Cover of MoneyWeek magazine issue no 501

What to buy now

27 August 2010 / Issue 501

Our experts pick their top stocks

PLUS:

  • Microfinance: profit from lending to the poor
  • The cartoon pig that made £100m
  • Will America go the way of Japan?

Excerpt

The profits that got away

We are fishing in Scotland. Every evening we gather after a day on the river to give and listen to the various excuses being made for the lack of fish at the table.

The water is too high; the water is too low; it’s been raining; it hasn’t been raining; the air pressure is wrong; the ghillie was drunk; and so on. But nowhere in this parade of self-justification does anyone admit to being not much good at casting or not having the faintest ability to see into the mind of a spawning salmon and to fish accordingly.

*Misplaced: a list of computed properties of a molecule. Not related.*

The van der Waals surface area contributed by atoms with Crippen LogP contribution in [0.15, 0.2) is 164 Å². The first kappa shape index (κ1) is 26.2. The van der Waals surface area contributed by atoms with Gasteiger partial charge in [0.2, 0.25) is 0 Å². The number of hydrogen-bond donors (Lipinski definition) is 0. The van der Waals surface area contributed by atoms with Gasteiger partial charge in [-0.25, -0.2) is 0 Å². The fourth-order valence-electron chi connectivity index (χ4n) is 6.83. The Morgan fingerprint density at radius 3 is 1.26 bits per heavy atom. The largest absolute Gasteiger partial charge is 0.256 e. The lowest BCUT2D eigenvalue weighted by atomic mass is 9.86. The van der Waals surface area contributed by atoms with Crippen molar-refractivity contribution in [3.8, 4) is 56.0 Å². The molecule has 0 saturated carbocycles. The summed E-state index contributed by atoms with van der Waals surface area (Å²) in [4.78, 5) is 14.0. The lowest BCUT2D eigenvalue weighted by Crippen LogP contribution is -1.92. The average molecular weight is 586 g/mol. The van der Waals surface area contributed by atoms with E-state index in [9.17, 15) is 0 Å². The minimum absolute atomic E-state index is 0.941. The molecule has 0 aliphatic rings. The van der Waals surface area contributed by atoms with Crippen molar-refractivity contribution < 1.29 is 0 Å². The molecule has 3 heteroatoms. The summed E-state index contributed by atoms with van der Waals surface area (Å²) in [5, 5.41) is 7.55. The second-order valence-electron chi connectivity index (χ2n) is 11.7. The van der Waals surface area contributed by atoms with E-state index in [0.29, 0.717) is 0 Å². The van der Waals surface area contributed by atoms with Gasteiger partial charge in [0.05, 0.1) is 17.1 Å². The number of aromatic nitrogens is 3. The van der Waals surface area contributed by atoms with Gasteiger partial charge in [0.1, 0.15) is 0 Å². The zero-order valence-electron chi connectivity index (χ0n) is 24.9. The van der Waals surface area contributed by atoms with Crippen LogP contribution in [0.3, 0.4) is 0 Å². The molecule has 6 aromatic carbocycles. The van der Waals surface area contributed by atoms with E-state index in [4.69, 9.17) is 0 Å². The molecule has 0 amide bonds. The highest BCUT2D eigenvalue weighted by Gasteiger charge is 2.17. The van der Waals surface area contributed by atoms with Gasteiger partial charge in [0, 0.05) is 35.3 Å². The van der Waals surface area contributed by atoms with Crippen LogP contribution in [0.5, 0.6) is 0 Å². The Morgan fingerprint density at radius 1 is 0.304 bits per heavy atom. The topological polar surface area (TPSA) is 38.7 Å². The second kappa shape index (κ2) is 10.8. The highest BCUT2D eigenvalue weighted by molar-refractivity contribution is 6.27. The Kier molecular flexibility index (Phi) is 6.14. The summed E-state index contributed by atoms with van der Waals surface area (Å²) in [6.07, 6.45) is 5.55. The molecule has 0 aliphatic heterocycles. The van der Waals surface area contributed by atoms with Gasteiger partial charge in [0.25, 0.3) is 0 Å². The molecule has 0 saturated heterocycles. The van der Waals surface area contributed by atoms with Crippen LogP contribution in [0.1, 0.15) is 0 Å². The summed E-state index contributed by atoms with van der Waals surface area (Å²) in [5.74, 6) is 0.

Remind you of anything? Hedge-fund managers perhaps?

They did not as a group do too badly in 2009 (the Eurekahedge Fund Index suggests an average return of 20%). But the fact that they did OK in a year when all markets soared tells us nothing of their skills. What they’ve done so far this year does – and it isn’t encouraging.

The Eurekahedge index has the average fund falling 2.6% in May and 0.5% in June. That makes it the fourth-worst first-half since 1987, says Hennessee Group. The Absolute Return sector, named so as to suggest some sense of security and regular guaranteed return, has been just as useless. Citywire numbers show that absolute return funds from the likes of UBS and RAB have fallen over 30% in the last three years.

To me, all this suggests the vast majority of Absolute Return fund managers should retire immediately, admitting along the way that they understand today’s global markets no better than the rest of us.

• Read the full editor’s letter here:
The profits that got away